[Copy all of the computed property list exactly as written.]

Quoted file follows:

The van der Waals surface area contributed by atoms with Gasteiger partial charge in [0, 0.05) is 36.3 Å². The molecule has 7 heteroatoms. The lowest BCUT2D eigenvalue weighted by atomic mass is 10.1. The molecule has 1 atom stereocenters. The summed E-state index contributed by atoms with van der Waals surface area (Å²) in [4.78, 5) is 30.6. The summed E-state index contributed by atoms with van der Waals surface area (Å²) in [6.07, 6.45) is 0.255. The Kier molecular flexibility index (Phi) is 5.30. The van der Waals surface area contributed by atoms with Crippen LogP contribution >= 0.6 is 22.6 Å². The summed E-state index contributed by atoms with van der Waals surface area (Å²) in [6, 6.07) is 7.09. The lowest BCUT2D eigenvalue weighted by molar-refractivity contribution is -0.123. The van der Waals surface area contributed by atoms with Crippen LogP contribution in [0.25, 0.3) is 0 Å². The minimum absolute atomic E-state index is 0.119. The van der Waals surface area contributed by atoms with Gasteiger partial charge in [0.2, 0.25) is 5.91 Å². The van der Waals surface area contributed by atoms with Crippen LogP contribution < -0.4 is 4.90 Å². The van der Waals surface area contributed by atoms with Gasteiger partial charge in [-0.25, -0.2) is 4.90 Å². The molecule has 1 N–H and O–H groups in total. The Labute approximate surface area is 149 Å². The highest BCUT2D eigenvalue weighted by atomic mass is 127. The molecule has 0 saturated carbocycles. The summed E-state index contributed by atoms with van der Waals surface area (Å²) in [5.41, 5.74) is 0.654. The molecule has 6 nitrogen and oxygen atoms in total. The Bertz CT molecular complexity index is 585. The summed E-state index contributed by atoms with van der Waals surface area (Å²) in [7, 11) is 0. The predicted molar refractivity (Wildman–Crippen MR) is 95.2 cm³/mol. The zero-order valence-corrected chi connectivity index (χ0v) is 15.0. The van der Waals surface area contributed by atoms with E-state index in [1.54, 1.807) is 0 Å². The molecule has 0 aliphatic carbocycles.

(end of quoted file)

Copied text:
The van der Waals surface area contributed by atoms with Gasteiger partial charge in [0, 0.05) is 36.3 Å². The molecule has 7 heteroatoms. The lowest BCUT2D eigenvalue weighted by atomic mass is 10.1. The molecule has 1 atom stereocenters. The summed E-state index contributed by atoms with van der Waals surface area (Å²) in [4.78, 5) is 30.6. The summed E-state index contributed by atoms with van der Waals surface area (Å²) in [6.07, 6.45) is 0.255. The Kier molecular flexibility index (Phi) is 5.30. The van der Waals surface area contributed by atoms with Crippen LogP contribution >= 0.6 is 22.6 Å². The summed E-state index contributed by atoms with van der Waals surface area (Å²) in [6, 6.07) is 7.09. The lowest BCUT2D eigenvalue weighted by molar-refractivity contribution is -0.123. The van der Waals surface area contributed by atoms with Crippen LogP contribution in [0.25, 0.3) is 0 Å². The minimum absolute atomic E-state index is 0.119. The van der Waals surface area contributed by atoms with Gasteiger partial charge in [0.2, 0.25) is 5.91 Å². The van der Waals surface area contributed by atoms with Crippen LogP contribution < -0.4 is 4.90 Å². The van der Waals surface area contributed by atoms with Gasteiger partial charge in [-0.25, -0.2) is 4.90 Å². The molecule has 1 N–H and O–H groups in total. The Labute approximate surface area is 149 Å². The highest BCUT2D eigenvalue weighted by atomic mass is 127. The molecule has 0 saturated carbocycles. The summed E-state index contributed by atoms with van der Waals surface area (Å²) in [5.41, 5.74) is 0.654. The molecule has 6 nitrogen and oxygen atoms in total. The Bertz CT molecular complexity index is 585. The summed E-state index contributed by atoms with van der Waals surface area (Å²) in [7, 11) is 0. The predicted molar refractivity (Wildman–Crippen MR) is 95.2 cm³/mol. The zero-order valence-corrected chi connectivity index (χ0v) is 15.0. The van der Waals surface area contributed by atoms with E-state index in [1.54, 1.807) is 0 Å². The molecule has 0 aliphatic carbocycles.